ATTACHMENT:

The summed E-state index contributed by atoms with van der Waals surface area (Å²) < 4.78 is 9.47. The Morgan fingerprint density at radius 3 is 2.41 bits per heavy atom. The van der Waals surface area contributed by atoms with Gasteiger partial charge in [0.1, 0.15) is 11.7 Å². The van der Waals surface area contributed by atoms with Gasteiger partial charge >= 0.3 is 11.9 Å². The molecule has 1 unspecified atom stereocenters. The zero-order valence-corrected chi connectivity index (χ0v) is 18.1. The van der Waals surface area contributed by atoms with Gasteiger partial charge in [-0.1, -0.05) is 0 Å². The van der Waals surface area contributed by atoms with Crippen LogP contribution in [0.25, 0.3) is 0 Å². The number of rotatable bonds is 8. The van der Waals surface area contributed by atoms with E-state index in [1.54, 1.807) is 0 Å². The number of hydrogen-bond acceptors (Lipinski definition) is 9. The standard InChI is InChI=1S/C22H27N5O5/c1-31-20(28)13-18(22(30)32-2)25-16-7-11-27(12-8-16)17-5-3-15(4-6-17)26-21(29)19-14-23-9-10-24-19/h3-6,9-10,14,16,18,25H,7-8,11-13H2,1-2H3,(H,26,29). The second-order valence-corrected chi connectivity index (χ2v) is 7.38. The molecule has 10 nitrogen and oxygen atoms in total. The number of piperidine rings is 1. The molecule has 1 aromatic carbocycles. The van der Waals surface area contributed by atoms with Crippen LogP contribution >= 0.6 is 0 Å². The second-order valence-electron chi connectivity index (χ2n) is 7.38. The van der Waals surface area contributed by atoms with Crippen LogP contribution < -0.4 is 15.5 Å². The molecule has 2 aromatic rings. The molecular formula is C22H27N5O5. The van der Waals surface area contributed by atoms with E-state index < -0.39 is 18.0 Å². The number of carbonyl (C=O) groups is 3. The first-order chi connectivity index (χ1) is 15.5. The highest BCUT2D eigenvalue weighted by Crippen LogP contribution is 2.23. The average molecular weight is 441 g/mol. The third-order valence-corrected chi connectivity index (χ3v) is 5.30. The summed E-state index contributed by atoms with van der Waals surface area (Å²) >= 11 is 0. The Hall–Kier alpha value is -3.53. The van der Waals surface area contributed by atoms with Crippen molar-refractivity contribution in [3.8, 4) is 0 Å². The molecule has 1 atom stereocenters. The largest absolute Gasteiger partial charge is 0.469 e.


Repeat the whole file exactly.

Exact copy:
The summed E-state index contributed by atoms with van der Waals surface area (Å²) < 4.78 is 9.47. The Morgan fingerprint density at radius 3 is 2.41 bits per heavy atom. The van der Waals surface area contributed by atoms with Gasteiger partial charge in [0.1, 0.15) is 11.7 Å². The van der Waals surface area contributed by atoms with Gasteiger partial charge >= 0.3 is 11.9 Å². The molecule has 1 unspecified atom stereocenters. The zero-order valence-corrected chi connectivity index (χ0v) is 18.1. The van der Waals surface area contributed by atoms with Gasteiger partial charge in [-0.1, -0.05) is 0 Å². The van der Waals surface area contributed by atoms with Crippen LogP contribution in [0.25, 0.3) is 0 Å². The number of rotatable bonds is 8. The van der Waals surface area contributed by atoms with E-state index in [1.54, 1.807) is 0 Å². The number of hydrogen-bond acceptors (Lipinski definition) is 9. The standard InChI is InChI=1S/C22H27N5O5/c1-31-20(28)13-18(22(30)32-2)25-16-7-11-27(12-8-16)17-5-3-15(4-6-17)26-21(29)19-14-23-9-10-24-19/h3-6,9-10,14,16,18,25H,7-8,11-13H2,1-2H3,(H,26,29). The second-order valence-corrected chi connectivity index (χ2v) is 7.38. The molecule has 10 nitrogen and oxygen atoms in total. The number of piperidine rings is 1. The molecule has 1 aromatic carbocycles. The van der Waals surface area contributed by atoms with Crippen LogP contribution >= 0.6 is 0 Å². The second-order valence-electron chi connectivity index (χ2n) is 7.38. The van der Waals surface area contributed by atoms with Crippen LogP contribution < -0.4 is 15.5 Å². The molecule has 2 aromatic rings. The molecular formula is C22H27N5O5. The van der Waals surface area contributed by atoms with E-state index < -0.39 is 18.0 Å². The number of carbonyl (C=O) groups is 3. The first-order chi connectivity index (χ1) is 15.5. The highest BCUT2D eigenvalue weighted by Crippen LogP contribution is 2.23. The average molecular weight is 441 g/mol. The third-order valence-corrected chi connectivity index (χ3v) is 5.30. The summed E-state index contributed by atoms with van der Waals surface area (Å²) >= 11 is 0. The Hall–Kier alpha value is -3.53. The van der Waals surface area contributed by atoms with Crippen molar-refractivity contribution in [3.8, 4) is 0 Å². The molecule has 1 atom stereocenters. The largest absolute Gasteiger partial charge is 0.469 e.